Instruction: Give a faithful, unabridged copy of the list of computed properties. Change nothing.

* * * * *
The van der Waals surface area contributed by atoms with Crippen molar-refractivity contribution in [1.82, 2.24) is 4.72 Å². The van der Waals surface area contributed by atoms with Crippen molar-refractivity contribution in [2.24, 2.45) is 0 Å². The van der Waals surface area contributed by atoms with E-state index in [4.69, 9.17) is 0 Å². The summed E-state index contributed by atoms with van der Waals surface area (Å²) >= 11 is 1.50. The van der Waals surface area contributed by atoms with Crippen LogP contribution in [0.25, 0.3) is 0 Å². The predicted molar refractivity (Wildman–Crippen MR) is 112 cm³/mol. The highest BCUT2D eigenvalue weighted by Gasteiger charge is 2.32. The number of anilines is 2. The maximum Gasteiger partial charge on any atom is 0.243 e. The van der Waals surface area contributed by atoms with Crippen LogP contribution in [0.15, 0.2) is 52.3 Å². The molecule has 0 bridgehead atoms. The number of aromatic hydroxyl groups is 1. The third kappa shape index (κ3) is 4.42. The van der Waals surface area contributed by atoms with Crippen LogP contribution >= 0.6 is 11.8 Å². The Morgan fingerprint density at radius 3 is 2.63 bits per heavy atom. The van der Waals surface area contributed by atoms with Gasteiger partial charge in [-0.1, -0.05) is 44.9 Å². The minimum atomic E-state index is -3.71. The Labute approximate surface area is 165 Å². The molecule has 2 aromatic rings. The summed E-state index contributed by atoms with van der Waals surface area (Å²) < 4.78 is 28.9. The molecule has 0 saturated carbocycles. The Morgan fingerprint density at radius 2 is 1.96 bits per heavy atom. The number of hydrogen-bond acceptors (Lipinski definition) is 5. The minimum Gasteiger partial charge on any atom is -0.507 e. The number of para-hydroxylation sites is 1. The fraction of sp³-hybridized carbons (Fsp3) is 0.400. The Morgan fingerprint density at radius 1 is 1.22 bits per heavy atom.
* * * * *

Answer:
The van der Waals surface area contributed by atoms with Crippen molar-refractivity contribution in [1.82, 2.24) is 4.72 Å². The van der Waals surface area contributed by atoms with Crippen molar-refractivity contribution in [2.24, 2.45) is 0 Å². The van der Waals surface area contributed by atoms with E-state index in [4.69, 9.17) is 0 Å². The summed E-state index contributed by atoms with van der Waals surface area (Å²) >= 11 is 1.50. The van der Waals surface area contributed by atoms with Crippen LogP contribution in [0.25, 0.3) is 0 Å². The predicted molar refractivity (Wildman–Crippen MR) is 112 cm³/mol. The highest BCUT2D eigenvalue weighted by Gasteiger charge is 2.32. The number of anilines is 2. The maximum Gasteiger partial charge on any atom is 0.243 e. The van der Waals surface area contributed by atoms with Crippen LogP contribution in [0.15, 0.2) is 52.3 Å². The molecule has 0 bridgehead atoms. The number of aromatic hydroxyl groups is 1. The third kappa shape index (κ3) is 4.42. The van der Waals surface area contributed by atoms with Crippen LogP contribution >= 0.6 is 11.8 Å². The Morgan fingerprint density at radius 3 is 2.63 bits per heavy atom. The van der Waals surface area contributed by atoms with Gasteiger partial charge in [-0.1, -0.05) is 44.9 Å². The minimum atomic E-state index is -3.71. The Labute approximate surface area is 165 Å². The molecule has 2 aromatic rings. The summed E-state index contributed by atoms with van der Waals surface area (Å²) < 4.78 is 28.9. The molecule has 0 saturated carbocycles. The Morgan fingerprint density at radius 2 is 1.96 bits per heavy atom. The number of hydrogen-bond acceptors (Lipinski definition) is 5. The minimum Gasteiger partial charge on any atom is -0.507 e. The number of para-hydroxylation sites is 1. The fraction of sp³-hybridized carbons (Fsp3) is 0.400. The Morgan fingerprint density at radius 1 is 1.22 bits per heavy atom.